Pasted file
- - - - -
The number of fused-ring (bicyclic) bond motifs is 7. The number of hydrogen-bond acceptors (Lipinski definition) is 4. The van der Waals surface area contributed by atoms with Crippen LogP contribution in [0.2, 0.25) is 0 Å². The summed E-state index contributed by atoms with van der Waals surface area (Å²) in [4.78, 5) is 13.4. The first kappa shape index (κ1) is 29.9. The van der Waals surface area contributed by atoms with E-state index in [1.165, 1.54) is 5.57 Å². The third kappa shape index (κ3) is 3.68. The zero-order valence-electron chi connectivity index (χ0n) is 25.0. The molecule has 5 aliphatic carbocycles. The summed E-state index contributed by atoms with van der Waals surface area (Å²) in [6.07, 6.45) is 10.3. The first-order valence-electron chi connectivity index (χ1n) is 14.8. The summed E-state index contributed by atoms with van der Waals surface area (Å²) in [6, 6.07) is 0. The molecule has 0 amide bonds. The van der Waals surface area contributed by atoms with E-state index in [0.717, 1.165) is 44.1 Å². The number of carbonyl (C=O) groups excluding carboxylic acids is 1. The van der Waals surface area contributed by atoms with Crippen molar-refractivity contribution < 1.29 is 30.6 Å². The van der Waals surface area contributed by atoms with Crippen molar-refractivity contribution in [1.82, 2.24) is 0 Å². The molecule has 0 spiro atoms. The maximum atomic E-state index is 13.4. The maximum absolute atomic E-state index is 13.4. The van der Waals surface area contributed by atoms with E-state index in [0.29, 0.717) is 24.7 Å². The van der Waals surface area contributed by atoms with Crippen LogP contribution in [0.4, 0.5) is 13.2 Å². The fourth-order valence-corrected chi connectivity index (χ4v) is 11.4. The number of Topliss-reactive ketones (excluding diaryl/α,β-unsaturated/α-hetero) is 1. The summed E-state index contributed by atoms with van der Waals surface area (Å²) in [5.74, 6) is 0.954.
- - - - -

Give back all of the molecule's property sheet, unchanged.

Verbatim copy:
The number of fused-ring (bicyclic) bond motifs is 7. The number of hydrogen-bond acceptors (Lipinski definition) is 4. The van der Waals surface area contributed by atoms with Crippen LogP contribution in [0.2, 0.25) is 0 Å². The summed E-state index contributed by atoms with van der Waals surface area (Å²) in [4.78, 5) is 13.4. The first kappa shape index (κ1) is 29.9. The van der Waals surface area contributed by atoms with E-state index in [1.165, 1.54) is 5.57 Å². The third kappa shape index (κ3) is 3.68. The zero-order valence-electron chi connectivity index (χ0n) is 25.0. The molecule has 5 aliphatic carbocycles. The summed E-state index contributed by atoms with van der Waals surface area (Å²) in [6.07, 6.45) is 10.3. The first-order valence-electron chi connectivity index (χ1n) is 14.8. The summed E-state index contributed by atoms with van der Waals surface area (Å²) in [6, 6.07) is 0. The molecule has 0 amide bonds. The van der Waals surface area contributed by atoms with E-state index in [0.717, 1.165) is 44.1 Å². The number of carbonyl (C=O) groups excluding carboxylic acids is 1. The van der Waals surface area contributed by atoms with Crippen molar-refractivity contribution < 1.29 is 30.6 Å². The van der Waals surface area contributed by atoms with Crippen molar-refractivity contribution in [1.82, 2.24) is 0 Å². The molecule has 0 spiro atoms. The maximum atomic E-state index is 13.4. The maximum absolute atomic E-state index is 13.4. The van der Waals surface area contributed by atoms with E-state index in [0.29, 0.717) is 24.7 Å². The van der Waals surface area contributed by atoms with Crippen LogP contribution in [0.4, 0.5) is 13.2 Å². The fourth-order valence-corrected chi connectivity index (χ4v) is 11.4. The number of Topliss-reactive ketones (excluding diaryl/α,β-unsaturated/α-hetero) is 1. The summed E-state index contributed by atoms with van der Waals surface area (Å²) in [5.74, 6) is 0.954.